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  1. #1

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    A new cityscape photographer in the circle

    Hi everyone. Though it's the first time I say hi to you, actually I've been submerging for some time and acquired a lot of information here. Then I got a little curious and think it might be a good idea to share my work with you.

    Ok, the principle is, I'm a cityscape photographer. I work in BW, and I'm quite influenced by the German impressionism.

    Here's a link to an online PDF presentation I did last year in a little projection. I present to you this series, My Angst.

    https://docs.google.com/present/edit...1dDJyZ3E&hl=en

    Some of these works are retouched and could be seen at http://www.douban.com/photos/album/38115931/

    These cityscape are mainly done in China. While I'm currently based in Paris, I will be releasing quite a few metro shots in the following days.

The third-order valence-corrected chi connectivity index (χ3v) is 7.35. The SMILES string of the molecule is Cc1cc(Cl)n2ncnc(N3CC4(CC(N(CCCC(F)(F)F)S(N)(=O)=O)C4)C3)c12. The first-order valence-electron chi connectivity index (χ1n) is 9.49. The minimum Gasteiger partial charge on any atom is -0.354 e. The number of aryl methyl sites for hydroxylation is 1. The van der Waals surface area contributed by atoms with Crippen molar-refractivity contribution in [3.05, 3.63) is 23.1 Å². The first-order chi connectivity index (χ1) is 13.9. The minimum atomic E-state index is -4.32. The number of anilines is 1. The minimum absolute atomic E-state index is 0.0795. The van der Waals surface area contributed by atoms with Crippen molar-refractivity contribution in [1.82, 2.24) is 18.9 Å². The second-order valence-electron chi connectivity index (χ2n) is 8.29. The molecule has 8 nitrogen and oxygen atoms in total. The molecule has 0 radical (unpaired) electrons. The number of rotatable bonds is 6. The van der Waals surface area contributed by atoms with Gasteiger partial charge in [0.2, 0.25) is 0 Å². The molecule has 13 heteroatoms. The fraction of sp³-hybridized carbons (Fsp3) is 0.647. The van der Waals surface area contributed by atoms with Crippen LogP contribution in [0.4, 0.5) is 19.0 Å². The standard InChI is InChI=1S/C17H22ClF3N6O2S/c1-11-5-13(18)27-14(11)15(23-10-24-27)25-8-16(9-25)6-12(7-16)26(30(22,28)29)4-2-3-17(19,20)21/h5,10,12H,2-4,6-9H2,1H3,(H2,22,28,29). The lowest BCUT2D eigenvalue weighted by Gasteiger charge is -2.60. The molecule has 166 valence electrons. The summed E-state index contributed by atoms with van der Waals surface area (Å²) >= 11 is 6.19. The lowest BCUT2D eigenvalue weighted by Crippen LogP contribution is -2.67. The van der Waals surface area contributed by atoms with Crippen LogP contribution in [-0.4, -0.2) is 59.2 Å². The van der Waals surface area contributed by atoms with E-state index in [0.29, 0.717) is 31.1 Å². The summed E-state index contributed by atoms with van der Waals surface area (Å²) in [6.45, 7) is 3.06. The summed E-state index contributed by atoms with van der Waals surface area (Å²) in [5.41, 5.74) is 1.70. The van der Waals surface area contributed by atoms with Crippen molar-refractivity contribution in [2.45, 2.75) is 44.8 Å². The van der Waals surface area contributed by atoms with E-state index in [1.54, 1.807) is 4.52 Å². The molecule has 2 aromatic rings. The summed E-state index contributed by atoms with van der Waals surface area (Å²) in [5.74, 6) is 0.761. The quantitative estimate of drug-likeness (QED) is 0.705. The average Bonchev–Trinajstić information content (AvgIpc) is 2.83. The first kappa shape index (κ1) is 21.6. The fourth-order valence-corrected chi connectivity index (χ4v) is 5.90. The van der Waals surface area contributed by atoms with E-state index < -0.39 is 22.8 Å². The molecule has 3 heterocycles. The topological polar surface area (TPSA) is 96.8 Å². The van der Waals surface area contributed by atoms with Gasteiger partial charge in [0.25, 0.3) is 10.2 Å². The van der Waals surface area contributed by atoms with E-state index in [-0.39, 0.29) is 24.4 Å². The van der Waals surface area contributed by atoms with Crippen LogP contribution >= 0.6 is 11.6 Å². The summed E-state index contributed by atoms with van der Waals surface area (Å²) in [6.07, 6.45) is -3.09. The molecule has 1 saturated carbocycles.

Thank you for looking at this, and hope you like it

    Jing W

  2. #2

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    One word: the My Angst series was done using mainly very pushed HP5 and point & shoot camera, namely a nikon 28ti, and a nikon F3 with 105 2.8 micro nikkor.

    Now that I've changed to Leica M4-p, summicron 50 rigid, minolta tc1 and Plaubel Makina 67, I still own the 28ti/ 35ti and F3. I find these cameras work seamlessly: I could use reflex when it comes to macro and tele work, point & shoot when discret shooting is required, middle format for nature morte and finally leica for just everything.

    I push a lot HP5 and Trix, HP5 is my better choice honestly, since it can be quite violent when pushed up with high temperature.

    Forgot to mention that the My Angst serie was preselected by Bourse du Talent 2010, in China. Didn't win the contest because the french juries wanted "Chinese photographers". And though I'm indeed a bloodly Chinese (cross finger), my style was regarded as "too occidental". Quite ironic, I guess, that after several decades, people still imitate Marc-Riboud when it comes to photographing China.